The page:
How to talk to patients about blenderized foods

How to talk to patients about blenderized foods

 
 

Patient may ask: 

What is a blend?

Answer: A blend is a type of diet which includes whole foods that have been cooked and then thinned out by water, broth or milk and placed in either a blender and sometimes strained to decrease the risk of clogging the feeding tube. Blenderized foods allow the patient's diet to have more variety when compared to standard tube feeding formulas.

Patient may ask: 

How can blenderized foods be served?

Answer:Blenderized foods can be served the same way as formula, either through pump, gravity or bolus method. Blends should not be heated or placed in a microwave as this may cause “hot spots”. The blend should be consumed at room temperature. Premade blends such as Kitchen Blends are prepared specifically for tube feeding; if a patient is making their own formula: serving size, consistency and amount of liquid in the recipe should be monitored to avoid over/under serving, malnutrition, and tube clogging.

Patient may ask: 

Are blenderized foods going to clog my feeding tube?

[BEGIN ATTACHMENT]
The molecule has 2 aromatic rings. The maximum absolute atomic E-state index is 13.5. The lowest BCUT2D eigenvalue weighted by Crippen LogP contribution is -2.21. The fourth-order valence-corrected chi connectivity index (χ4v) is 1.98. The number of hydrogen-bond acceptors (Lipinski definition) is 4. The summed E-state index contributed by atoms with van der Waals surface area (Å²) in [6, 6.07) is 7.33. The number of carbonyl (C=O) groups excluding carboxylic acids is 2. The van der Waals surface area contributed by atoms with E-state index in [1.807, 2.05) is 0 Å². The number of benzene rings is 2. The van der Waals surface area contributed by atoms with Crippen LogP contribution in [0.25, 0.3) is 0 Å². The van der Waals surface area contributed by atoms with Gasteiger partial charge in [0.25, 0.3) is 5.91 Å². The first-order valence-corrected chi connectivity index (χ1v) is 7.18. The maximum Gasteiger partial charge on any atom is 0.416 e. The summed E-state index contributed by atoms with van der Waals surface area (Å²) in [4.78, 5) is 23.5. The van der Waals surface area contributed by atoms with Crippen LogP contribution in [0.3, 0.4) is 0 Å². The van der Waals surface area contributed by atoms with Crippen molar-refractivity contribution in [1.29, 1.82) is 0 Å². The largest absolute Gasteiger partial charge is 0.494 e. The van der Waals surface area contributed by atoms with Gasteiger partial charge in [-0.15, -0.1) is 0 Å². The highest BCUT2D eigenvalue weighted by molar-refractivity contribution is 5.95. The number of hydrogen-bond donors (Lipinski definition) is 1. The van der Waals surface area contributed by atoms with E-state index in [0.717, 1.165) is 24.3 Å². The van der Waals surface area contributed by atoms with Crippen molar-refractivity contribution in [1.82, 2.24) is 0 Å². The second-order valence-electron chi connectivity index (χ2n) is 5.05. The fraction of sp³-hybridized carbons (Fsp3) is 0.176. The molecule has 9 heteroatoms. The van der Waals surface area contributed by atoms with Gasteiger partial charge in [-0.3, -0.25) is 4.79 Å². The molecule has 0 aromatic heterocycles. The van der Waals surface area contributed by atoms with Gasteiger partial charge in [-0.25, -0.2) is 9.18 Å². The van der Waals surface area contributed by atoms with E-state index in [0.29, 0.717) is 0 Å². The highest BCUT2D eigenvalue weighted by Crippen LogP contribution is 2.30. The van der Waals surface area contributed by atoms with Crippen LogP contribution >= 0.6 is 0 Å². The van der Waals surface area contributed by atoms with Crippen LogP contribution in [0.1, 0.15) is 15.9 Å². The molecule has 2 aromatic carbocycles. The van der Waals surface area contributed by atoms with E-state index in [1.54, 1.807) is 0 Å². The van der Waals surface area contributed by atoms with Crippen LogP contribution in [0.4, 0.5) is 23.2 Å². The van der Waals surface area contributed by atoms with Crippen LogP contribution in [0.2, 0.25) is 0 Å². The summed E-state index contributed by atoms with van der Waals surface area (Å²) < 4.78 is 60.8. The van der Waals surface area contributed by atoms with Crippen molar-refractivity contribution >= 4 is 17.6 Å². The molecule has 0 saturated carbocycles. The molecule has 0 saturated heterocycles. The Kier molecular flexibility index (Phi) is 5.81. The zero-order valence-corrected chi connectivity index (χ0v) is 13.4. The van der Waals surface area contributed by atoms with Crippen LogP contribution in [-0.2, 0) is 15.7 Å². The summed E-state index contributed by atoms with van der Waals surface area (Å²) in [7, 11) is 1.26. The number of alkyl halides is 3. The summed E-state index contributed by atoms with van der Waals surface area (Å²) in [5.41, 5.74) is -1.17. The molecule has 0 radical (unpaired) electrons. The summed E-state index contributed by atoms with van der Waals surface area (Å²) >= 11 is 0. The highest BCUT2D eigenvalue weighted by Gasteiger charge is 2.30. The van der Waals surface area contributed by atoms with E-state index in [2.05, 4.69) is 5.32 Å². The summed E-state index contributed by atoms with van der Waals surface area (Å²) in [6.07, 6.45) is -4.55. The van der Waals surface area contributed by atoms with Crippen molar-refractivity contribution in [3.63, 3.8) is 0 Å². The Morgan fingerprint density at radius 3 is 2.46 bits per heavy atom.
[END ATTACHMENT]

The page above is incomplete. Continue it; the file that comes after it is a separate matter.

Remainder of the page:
Answer: Mixing foods in a food processor or blender with broth, water or milk ensures a liquid thin consistency and will reduce any potential for tubes becoming clogged. Purchased blends use high - speed, industrial mixers to liquify ingredients. High - speed blenders, like Vitamix® are recommended if the blend is being made at a home kitchen. For an additional layer of security, consumers can strain their food in a fine mesh strainer

Patient may ask: 

Are the nutrient ratio and ingredients similar to regular tube - feeding formulas?

Answer:Different than other tube feeding formulas, whole - food based blenderized meals are part of a balanced diet, as all foods in their purest forms, and they don’t contain any harmful or processed ingredients, such as sucrose, soy oil, corn oil.

When choosing to incorporate a more whole - foods based blend, patients should be monitored regularly and progress should be tracked to ensure there is patient tolerance. Educating family members, caregivers and patients about the benefits of a blenderized diet for tube feeding before starting can set the patient up for success.


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